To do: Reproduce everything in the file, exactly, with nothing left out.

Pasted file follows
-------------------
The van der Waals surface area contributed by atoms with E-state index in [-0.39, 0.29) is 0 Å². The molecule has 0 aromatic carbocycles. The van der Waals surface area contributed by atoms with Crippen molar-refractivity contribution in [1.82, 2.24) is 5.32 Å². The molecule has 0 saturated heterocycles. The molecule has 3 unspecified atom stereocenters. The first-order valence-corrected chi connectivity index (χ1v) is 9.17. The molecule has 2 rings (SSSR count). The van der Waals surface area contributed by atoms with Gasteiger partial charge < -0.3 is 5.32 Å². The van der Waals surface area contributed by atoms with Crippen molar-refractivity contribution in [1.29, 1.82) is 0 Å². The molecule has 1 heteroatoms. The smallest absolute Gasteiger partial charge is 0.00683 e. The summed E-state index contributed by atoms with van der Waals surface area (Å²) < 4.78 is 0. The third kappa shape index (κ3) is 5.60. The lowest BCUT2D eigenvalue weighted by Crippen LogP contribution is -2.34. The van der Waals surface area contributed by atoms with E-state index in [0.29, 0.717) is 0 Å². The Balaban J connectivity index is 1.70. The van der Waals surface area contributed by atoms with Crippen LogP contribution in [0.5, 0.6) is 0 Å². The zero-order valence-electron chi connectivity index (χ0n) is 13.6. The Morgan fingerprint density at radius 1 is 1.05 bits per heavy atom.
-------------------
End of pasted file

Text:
The van der Waals surface area contributed by atoms with E-state index in [-0.39, 0.29) is 0 Å². The molecule has 0 aromatic carbocycles. The van der Waals surface area contributed by atoms with Crippen molar-refractivity contribution in [1.82, 2.24) is 5.32 Å². The molecule has 0 saturated heterocycles. The molecule has 3 unspecified atom stereocenters. The first-order valence-corrected chi connectivity index (χ1v) is 9.17. The molecule has 2 rings (SSSR count). The van der Waals surface area contributed by atoms with Gasteiger partial charge < -0.3 is 5.32 Å². The van der Waals surface area contributed by atoms with Crippen molar-refractivity contribution in [1.29, 1.82) is 0 Å². The molecule has 1 heteroatoms. The smallest absolute Gasteiger partial charge is 0.00683 e. The summed E-state index contributed by atoms with van der Waals surface area (Å²) < 4.78 is 0. The third kappa shape index (κ3) is 5.60. The lowest BCUT2D eigenvalue weighted by Crippen LogP contribution is -2.34. The van der Waals surface area contributed by atoms with E-state index in [0.29, 0.717) is 0 Å². The Balaban J connectivity index is 1.70. The van der Waals surface area contributed by atoms with Crippen LogP contribution in [0.5, 0.6) is 0 Å². The zero-order valence-electron chi connectivity index (χ0n) is 13.6. The Morgan fingerprint density at radius 1 is 1.05 bits per heavy atom.